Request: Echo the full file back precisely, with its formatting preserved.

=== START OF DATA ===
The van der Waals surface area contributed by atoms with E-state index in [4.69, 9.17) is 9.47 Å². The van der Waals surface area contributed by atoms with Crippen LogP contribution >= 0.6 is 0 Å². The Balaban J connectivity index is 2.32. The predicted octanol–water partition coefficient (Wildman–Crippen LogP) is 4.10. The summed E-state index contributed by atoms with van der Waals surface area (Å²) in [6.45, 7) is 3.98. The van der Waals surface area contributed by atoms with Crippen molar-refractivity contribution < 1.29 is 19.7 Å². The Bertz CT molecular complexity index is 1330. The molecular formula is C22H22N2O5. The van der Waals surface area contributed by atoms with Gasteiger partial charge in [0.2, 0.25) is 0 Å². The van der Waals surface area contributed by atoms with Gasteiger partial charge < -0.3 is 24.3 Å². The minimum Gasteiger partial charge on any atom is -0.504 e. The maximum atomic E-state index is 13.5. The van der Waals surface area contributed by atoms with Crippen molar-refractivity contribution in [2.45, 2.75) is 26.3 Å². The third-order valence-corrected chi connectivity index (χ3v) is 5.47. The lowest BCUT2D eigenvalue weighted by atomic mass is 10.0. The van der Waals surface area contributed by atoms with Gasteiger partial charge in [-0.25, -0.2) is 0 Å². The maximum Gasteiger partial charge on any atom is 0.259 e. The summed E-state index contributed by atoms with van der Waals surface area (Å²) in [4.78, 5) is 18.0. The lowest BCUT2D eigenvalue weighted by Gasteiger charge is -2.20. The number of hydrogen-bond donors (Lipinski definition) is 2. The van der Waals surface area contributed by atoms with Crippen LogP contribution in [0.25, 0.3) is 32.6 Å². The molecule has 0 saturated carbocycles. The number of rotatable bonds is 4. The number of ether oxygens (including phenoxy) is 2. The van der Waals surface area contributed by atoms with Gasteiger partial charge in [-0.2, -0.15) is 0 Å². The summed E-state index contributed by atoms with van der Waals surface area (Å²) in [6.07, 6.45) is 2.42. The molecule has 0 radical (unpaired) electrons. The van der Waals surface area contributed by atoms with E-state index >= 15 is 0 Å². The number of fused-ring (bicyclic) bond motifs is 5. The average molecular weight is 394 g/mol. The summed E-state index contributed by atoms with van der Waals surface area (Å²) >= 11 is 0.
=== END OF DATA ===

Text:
The van der Waals surface area contributed by atoms with E-state index in [4.69, 9.17) is 9.47 Å². The van der Waals surface area contributed by atoms with Crippen LogP contribution >= 0.6 is 0 Å². The Balaban J connectivity index is 2.32. The predicted octanol–water partition coefficient (Wildman–Crippen LogP) is 4.10. The summed E-state index contributed by atoms with van der Waals surface area (Å²) in [6.45, 7) is 3.98. The van der Waals surface area contributed by atoms with Crippen molar-refractivity contribution < 1.29 is 19.7 Å². The Bertz CT molecular complexity index is 1330. The molecular formula is C22H22N2O5. The van der Waals surface area contributed by atoms with Gasteiger partial charge in [0.2, 0.25) is 0 Å². The van der Waals surface area contributed by atoms with Gasteiger partial charge < -0.3 is 24.3 Å². The minimum Gasteiger partial charge on any atom is -0.504 e. The maximum atomic E-state index is 13.5. The van der Waals surface area contributed by atoms with Crippen molar-refractivity contribution in [2.45, 2.75) is 26.3 Å². The third-order valence-corrected chi connectivity index (χ3v) is 5.47. The lowest BCUT2D eigenvalue weighted by atomic mass is 10.0. The van der Waals surface area contributed by atoms with Gasteiger partial charge in [-0.25, -0.2) is 0 Å². The maximum Gasteiger partial charge on any atom is 0.259 e. The summed E-state index contributed by atoms with van der Waals surface area (Å²) in [4.78, 5) is 18.0. The lowest BCUT2D eigenvalue weighted by Gasteiger charge is -2.20. The number of hydrogen-bond donors (Lipinski definition) is 2. The van der Waals surface area contributed by atoms with Crippen LogP contribution in [0.25, 0.3) is 32.6 Å². The molecule has 0 saturated carbocycles. The number of rotatable bonds is 4. The number of ether oxygens (including phenoxy) is 2. The van der Waals surface area contributed by atoms with Gasteiger partial charge in [-0.2, -0.15) is 0 Å². The summed E-state index contributed by atoms with van der Waals surface area (Å²) in [6.07, 6.45) is 2.42. The molecule has 0 radical (unpaired) electrons. The van der Waals surface area contributed by atoms with E-state index >= 15 is 0 Å². The number of fused-ring (bicyclic) bond motifs is 5. The average molecular weight is 394 g/mol. The summed E-state index contributed by atoms with van der Waals surface area (Å²) >= 11 is 0.